That sentiment is echoed by Witney when he asks “Is not the EU the imposition of a creed in which ‘decisions on what to produce and what policies to pursue are made in the interests of a collective society’?” and wonders what the differences between the EUnion and the USSR really are, fundamentally.

The one thing that is missing from all these, the one crucial observation that seems to be old hat to the hardened, gritty, genuine euro-sceptic (since they knew or suspected this all along) is the observation that van Rompuy dropped The Mask.

As far as I am aware this is the first time a EUrocrat comes out and bluntly states what the goals of the project have always been, ever since the timid days of the European Community and the European Coal and Steel Community: The abolition of European nations. The destruction of national identity. Gone are the days of economic co-operation. Van Rompuy is out to take away our home and our self-determination. His Berlin speech conveys that message loud and clear.

And for us that is a good reason to put up this new motto. And mean it!

(1) Plus generously handing me a new motto for this modest blog (above right).

[UPDATE001] Autonomous Mind is tracking reactions around the blogosphere. Check it out. Van Rompuy may have done some harm to the project with his careless discarding for face-cover.

[UPDATE002] Archbishop Cranmer has a particularly astute observation to make:

As the EU’s auditors fail to approve the accounts the 16th consecutive year, our President told us that the age of nation states is over and the Euroscepticism leads to war.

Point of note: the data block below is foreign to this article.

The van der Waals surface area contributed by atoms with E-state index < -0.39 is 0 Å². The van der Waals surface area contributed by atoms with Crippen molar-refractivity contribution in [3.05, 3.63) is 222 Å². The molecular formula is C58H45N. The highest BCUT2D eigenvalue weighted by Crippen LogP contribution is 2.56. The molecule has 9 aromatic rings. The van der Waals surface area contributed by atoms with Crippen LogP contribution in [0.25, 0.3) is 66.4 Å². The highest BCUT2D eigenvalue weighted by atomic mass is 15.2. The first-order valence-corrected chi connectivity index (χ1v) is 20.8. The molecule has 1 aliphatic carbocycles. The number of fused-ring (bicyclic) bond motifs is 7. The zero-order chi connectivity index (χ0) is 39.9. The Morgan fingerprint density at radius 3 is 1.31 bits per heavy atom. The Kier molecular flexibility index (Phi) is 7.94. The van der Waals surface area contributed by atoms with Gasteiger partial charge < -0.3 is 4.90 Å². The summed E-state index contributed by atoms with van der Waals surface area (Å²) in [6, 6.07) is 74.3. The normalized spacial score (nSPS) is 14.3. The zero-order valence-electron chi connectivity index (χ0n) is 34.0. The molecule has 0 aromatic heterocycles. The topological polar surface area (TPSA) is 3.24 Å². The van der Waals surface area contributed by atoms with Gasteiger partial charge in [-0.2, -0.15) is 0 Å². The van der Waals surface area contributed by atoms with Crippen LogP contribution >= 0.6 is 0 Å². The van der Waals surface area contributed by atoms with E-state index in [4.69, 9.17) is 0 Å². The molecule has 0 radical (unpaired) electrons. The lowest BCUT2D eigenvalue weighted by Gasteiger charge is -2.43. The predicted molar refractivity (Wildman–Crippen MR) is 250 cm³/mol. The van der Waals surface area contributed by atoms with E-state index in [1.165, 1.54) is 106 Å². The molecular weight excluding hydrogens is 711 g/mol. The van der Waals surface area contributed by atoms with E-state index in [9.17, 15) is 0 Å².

Funny, that. His Grace thought it was a lack of democracy and the lust for power and geopolitical supremacy which led to war, and that the EU was shaping up perfectly to foment precisely the sort of oppression which leads to social breakdown and civil disorder.


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The court of Amsterdam is working to resume the case Wilders in the short term. The court is consulting with parties about the progress and planning of the case. The court combination that will re-try the Wilders case in the Amsterdam court are mr. A.A.M. van Oosten (president), mr. G.P.C. Janssen (senior judge), mr. J.C. Boeree (junior judge).

Elsevier (NL) reports there is still some discussion whether the trial should not be moved to another court, in Utrecht for instance, after the dismal performance of the Amsterdam court. But apparently the live-action Monty Python sketch-show last time around was not grounds for the Amsterdam court to consider this option. 

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3 responses to “Quiet assassin of European democracy and of European nation states.

  1. Wednesday, November 10, 2010
    The continuing persecution of Iraq’s Christians

    While one church here croaks of acquiring five converting bishops, and rubs its hands with glee at the prospect of winning ‘a wave’ of entire parishes; and another obsesses over issues of gender and sexuality, as though the possession of a penis were the soteriological disputation of the age, it is worth putting such trivia into perspective.